While popular haunted places in the Midwest struggle to gain recognition and help from local governments and mainstream business/tourism organizations, one state is getting it right. When I began researching legends in Upstate New York, I came across this website, and I was surprised to discover that the website was the result of cooperation across more than a dozen local tourism bureaus. Whenever the subject of haunted places or tours is discussed with community leaders in my home state of Illinois, it is usually in hushed tones, as if they are speaking of porno theaters or international crime rings. Despite the benefits of paranormal tourism, for example, a number of years ago local church leaders in my hometown petitioned the public library board to shut down a friend’s ghost tour, which she had ran successfully in cooperation with the library for years, because it was allegedly “occult” related.
Take a trip to New York’s Hudson Valley to taste one of the season’s most elusive flavors.
Now that the seemingly endless winter is truly over, there are harbingers of spring everywhere: cherry trees blooming, arms and toes exposed. For foodies, the change in seasons is exciting for another reason: For a very brief moment, farmers’ markets will be overrun with ramps, a spring vegetable that’s also known as a wild leek. Its flavor is pungent, sort of like a cross between a spring onion and garlic, and its presentation varied: pickled, grilled, used in pesto, as a pizza topping…the list goes on. Because of their scarcity—ramps show up early in the season in the northeast, mid-Atlantic, and Midwest, then hit their peak for just a few weeks—they’re enormously popular among the food obsessed; in the past week alone, Eater.com, Bon Appetit,and Serious Eats have all published articles extolling the elusive allium’s virtues.
When asked how the city of Hudson has changed since she first arrived in 1991, Linda Mussmann says, “People talk about real estate now and not as much about art. The gentry, to some degree, has landed.” Mussmann has run Time and Space Limited, a multidisciplinary art warehouse, with partner Claudia Bruce since 1993, planting the first artistic seeds of the latest wave or creative regeneration. Mussmann and Bruce created an environment for edgy art (political theater, independent films, and in-your-face exhibitions) and community resources for underprivileged kids that continues to this day. “The goal is to have the opportunity to work until we die,” Mussmann says. “We’re never finished.” What defines Time and Space Limited, like much of the rest of this city percolating with hope and hype in equal measure, is the spirit of creative entrepreneurship: Hudson has the highest self-employment rate in New York state—almost 10 percent—and is ranked 83rd in the country. It’s a place where you’ll find antique stores and auction houses alongside vintage clothing and record stores, and an empty lot where a handful of food trucks have created an impromptu food court. Hudson even has its own version of a neo-vaudevillian circus troupe: Bindlestiff Family Cirkus.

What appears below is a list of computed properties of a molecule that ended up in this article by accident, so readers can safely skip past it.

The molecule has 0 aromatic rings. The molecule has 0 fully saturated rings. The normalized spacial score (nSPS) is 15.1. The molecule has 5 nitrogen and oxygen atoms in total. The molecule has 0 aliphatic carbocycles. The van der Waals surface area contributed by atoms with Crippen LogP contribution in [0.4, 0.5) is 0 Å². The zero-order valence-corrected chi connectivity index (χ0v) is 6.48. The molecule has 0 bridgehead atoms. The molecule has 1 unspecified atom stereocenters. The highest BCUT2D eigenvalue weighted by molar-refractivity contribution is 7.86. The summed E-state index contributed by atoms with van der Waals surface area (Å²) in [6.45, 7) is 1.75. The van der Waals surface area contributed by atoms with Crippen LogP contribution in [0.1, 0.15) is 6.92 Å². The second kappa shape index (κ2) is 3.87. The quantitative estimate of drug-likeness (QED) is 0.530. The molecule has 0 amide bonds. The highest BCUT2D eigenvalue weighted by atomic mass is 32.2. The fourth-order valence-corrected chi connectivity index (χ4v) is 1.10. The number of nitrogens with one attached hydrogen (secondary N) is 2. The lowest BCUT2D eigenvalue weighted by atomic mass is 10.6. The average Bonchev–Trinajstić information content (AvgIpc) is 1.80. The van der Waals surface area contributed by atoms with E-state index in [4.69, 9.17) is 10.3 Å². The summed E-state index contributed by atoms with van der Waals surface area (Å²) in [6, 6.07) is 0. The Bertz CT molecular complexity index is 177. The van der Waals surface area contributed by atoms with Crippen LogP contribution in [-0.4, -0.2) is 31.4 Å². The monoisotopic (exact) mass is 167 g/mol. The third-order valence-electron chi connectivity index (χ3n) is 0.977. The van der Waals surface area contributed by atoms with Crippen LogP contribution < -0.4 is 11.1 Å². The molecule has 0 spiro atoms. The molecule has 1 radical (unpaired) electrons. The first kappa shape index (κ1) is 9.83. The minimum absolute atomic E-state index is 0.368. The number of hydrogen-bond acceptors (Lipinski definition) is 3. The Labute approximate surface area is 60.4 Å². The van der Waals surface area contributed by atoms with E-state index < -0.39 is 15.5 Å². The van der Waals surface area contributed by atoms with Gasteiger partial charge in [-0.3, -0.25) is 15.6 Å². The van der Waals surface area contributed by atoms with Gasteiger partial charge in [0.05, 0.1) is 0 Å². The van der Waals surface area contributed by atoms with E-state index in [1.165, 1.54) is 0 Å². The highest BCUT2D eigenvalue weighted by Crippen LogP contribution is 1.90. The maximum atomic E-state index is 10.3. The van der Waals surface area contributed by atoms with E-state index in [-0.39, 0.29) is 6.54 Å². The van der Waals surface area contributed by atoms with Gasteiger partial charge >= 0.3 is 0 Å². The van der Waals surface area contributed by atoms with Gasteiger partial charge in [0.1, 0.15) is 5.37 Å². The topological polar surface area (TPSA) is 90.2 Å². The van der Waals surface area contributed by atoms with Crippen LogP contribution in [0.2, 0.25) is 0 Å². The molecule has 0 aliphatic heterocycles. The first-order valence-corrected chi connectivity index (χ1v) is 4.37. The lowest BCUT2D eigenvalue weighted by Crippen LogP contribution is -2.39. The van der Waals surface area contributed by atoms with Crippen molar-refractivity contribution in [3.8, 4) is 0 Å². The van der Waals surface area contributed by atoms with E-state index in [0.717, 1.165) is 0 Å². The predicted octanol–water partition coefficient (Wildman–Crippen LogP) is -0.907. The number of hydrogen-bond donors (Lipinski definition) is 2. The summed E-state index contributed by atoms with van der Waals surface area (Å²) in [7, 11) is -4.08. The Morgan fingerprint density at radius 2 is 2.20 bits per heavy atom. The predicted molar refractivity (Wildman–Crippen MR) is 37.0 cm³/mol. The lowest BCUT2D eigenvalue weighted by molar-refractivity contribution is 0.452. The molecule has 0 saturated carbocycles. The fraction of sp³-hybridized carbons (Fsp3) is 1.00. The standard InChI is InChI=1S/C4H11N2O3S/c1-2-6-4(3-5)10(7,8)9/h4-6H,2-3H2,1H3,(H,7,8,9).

Harrier Hill Park is a culmination — not a destination. It is the journey through the city of Hudson, and the Town of Greenport, that yields this vista as its reward. Traveling through the Hudson Valley countryside, I reminisced about descending through the Grand Canyon to its bottom at Phantom Ranch. I was captivated by the recollection that every step down the canyon trail was an unfolding panorama of texture, vistas and color, and that my boots changed color from the dust of each hue of rock strata — red, brown, orange, green.